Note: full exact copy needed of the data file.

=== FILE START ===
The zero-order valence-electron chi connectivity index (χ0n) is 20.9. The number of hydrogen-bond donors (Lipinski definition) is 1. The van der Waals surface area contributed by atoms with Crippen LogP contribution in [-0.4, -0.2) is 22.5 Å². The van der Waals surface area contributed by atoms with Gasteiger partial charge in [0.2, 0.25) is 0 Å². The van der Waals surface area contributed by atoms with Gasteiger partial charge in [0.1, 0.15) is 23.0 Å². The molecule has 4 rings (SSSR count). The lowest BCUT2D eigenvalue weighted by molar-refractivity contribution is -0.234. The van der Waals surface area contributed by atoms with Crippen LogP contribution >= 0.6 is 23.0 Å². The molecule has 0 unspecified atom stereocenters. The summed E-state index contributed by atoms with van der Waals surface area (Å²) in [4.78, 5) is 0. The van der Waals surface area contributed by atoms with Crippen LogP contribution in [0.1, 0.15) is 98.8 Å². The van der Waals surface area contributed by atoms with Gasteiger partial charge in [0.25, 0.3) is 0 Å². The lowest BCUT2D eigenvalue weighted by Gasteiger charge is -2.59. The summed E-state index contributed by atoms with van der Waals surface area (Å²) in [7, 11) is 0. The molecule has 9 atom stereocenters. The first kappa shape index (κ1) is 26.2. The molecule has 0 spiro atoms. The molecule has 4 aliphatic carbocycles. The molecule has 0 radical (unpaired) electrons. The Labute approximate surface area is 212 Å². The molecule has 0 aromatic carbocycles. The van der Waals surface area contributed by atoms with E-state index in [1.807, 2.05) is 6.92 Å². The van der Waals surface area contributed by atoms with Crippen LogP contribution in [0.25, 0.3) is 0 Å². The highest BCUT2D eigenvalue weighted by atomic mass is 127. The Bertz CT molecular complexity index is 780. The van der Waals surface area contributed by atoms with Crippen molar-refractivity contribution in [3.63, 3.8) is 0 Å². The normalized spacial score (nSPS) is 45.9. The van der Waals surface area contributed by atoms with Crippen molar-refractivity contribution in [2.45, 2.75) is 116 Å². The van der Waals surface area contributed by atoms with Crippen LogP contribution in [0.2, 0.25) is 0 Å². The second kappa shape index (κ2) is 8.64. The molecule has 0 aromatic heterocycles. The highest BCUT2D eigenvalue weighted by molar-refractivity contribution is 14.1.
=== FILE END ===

The zero-order valence-electron chi connectivity index (χ0n) is 20.9. The number of hydrogen-bond donors (Lipinski definition) is 1. The van der Waals surface area contributed by atoms with Crippen LogP contribution in [-0.4, -0.2) is 22.5 Å². The van der Waals surface area contributed by atoms with Gasteiger partial charge in [0.2, 0.25) is 0 Å². The van der Waals surface area contributed by atoms with Gasteiger partial charge in [0.1, 0.15) is 23.0 Å². The molecule has 4 rings (SSSR count). The lowest BCUT2D eigenvalue weighted by molar-refractivity contribution is -0.234. The van der Waals surface area contributed by atoms with Crippen LogP contribution >= 0.6 is 23.0 Å². The molecule has 0 unspecified atom stereocenters. The summed E-state index contributed by atoms with van der Waals surface area (Å²) in [4.78, 5) is 0. The van der Waals surface area contributed by atoms with Crippen LogP contribution in [0.1, 0.15) is 98.8 Å². The van der Waals surface area contributed by atoms with Gasteiger partial charge in [0.25, 0.3) is 0 Å². The lowest BCUT2D eigenvalue weighted by Gasteiger charge is -2.59. The summed E-state index contributed by atoms with van der Waals surface area (Å²) in [7, 11) is 0. The molecule has 9 atom stereocenters. The first kappa shape index (κ1) is 26.2. The molecule has 0 spiro atoms. The molecule has 4 aliphatic carbocycles. The molecule has 0 radical (unpaired) electrons. The Labute approximate surface area is 212 Å². The molecule has 0 aromatic carbocycles. The van der Waals surface area contributed by atoms with E-state index in [1.807, 2.05) is 6.92 Å². The van der Waals surface area contributed by atoms with Crippen LogP contribution in [0.25, 0.3) is 0 Å². The highest BCUT2D eigenvalue weighted by atomic mass is 127. The Bertz CT molecular complexity index is 780. The van der Waals surface area contributed by atoms with Crippen molar-refractivity contribution in [3.63, 3.8) is 0 Å². The normalized spacial score (nSPS) is 45.9. The van der Waals surface area contributed by atoms with Crippen molar-refractivity contribution in [2.45, 2.75) is 116 Å². The van der Waals surface area contributed by atoms with Crippen LogP contribution in [0.2, 0.25) is 0 Å². The second kappa shape index (κ2) is 8.64. The molecule has 0 aromatic heterocycles. The highest BCUT2D eigenvalue weighted by molar-refractivity contribution is 14.1.